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Police helicopter grounded after cracks appear on rotor system

One of two AgustaWestland AW139 helicopters operated by the police has been grounded after cracks appeared on the main rotor blades, the justice ministry said on Tuesday.

The announcement followed a report in daily Phileleftheros which published a letter from Auditor-general Odysseas Michaelides asking for explanation.

Michaelides said the blades cracked after 1,600 hours of flight when the aircraft’s specifications state that they last up to 10,000.

The ministry said cracks had appeared in some of the five blades of both helicopters. Following consultations with the manufacturers, engineers replaced the problematic blades on one aircraft with blades from the other that were in good condition.

The ministry said it has asked the tender commission to approve the procurement of five reconditioned blades to replace the damaged ones at a cost of around €286,000.

According to the commander of the police aviation unit, the blades were not covered by warranty and the company did not bear any responsibility.

In its statement, the ministry said it has asked the attorney-general to look at the matter and advise whether the blades could be replaced according to the guarantees provided by the manufacturer.

The police have also been asked to inform the ministry of the reasons why the blades were not covered by warranty, if that was the case eventually.

It also expects a report from the force regarding the damage to the blades and whether similar incidents have been experienced elsewhere.

The National Guard operates three helicopters of the same type.

The blade problem is the latest episode in the particular helicopters’ checkered history.

In March this year, Attorney-general Costas Clerides ordered a criminal investigation into the aircrafts’ procurement in 2007 and 2008 at a cost of around €76m.

The probe also includes former auditor-general Chrystalla Georghadji, currently the Central Bank Governor, in relation to the submission of information to parliament, which released the funds for the purchase.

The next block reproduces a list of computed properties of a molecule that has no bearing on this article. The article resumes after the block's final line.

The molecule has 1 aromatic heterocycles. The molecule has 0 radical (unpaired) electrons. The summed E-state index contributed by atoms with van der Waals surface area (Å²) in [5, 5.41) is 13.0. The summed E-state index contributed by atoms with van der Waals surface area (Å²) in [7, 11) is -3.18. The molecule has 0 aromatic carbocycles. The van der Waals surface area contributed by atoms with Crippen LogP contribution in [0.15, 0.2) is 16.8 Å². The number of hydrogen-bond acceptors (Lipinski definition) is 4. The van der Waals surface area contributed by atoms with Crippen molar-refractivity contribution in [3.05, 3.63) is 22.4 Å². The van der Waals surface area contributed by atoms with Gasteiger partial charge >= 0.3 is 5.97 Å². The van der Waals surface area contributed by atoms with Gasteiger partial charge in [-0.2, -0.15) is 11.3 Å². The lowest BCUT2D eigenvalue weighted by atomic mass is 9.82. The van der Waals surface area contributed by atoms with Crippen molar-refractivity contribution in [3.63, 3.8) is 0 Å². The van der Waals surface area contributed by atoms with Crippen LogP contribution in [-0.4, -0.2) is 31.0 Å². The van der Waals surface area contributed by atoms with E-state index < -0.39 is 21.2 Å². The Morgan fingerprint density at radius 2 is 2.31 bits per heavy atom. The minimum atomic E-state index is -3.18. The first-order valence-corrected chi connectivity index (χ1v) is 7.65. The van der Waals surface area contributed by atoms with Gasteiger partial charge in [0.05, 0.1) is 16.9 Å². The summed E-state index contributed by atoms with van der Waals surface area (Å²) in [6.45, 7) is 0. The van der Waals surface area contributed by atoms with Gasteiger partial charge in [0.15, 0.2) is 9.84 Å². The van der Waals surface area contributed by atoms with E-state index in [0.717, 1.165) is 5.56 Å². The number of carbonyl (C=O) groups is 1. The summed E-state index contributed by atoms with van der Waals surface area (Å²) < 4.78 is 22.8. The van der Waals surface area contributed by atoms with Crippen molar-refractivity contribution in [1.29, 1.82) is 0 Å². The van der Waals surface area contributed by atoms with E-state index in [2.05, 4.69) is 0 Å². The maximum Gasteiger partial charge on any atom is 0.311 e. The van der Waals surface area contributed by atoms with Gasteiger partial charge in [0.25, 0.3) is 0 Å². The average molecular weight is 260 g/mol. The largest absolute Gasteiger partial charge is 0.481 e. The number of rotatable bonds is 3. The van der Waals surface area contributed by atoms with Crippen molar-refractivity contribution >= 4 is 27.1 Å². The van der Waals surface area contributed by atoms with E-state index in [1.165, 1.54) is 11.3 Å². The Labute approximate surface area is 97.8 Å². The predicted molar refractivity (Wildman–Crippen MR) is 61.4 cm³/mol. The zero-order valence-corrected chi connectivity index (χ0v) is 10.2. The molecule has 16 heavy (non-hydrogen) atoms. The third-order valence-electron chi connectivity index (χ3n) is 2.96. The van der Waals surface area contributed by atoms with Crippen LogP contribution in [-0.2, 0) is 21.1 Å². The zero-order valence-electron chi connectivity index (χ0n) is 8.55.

Reports suggested Georghadji, despite knowing that the cost of the helicopters was excessive, allegedly chose not to divulge the information to the House Defence Committee.

Andreas Hasapopoulos, a senior audit service official who blew the whistle, said at the time that the state had overpaid for the procurement by at least €14m.

The five helicopters were acquired through two separate processes. The National Guard’s was through direct negotiation with suppliers, which was allowed at the time.

Hasapopoulos said the defence ministry pre-selected six companies and asked for bids despite it being obvious from the start that four did not meet the criteria.

Three were Russian, while the specifications mandated Western or US airworthiness certificates, and one, a Swiss company, was not even a helicopter manufacturer.

Out of the other two, one had the lead because of the criteria that were set, Hasapopoulos added.
He said he included all this in a memo to Georghadji who took part in a House defence committee meeting that discussed the matter.

MPs had same concerns, Hasapopoulos said, but Georghadji sought to allay them instead of confirming them.

One of the reasons mooted was the need for aircraft able to carry out search and rescue operations at a time when Turkey was disputing the Republic’s ability.

But Hasapopoulos said that would have been a political decision and had nothing to do with the audit service’s mandate.

An MP at the time, Interior Minister Socratis Hasikos, told the defence committee that the same helicopters were sold abroad for €8.8m. The bid at the time was €12m for the basic model but it dropped to €11m following negotiations.

The final cost was around €15m each, including some extra equipment added later. A year later, the police paid close to €14m for the basic model.


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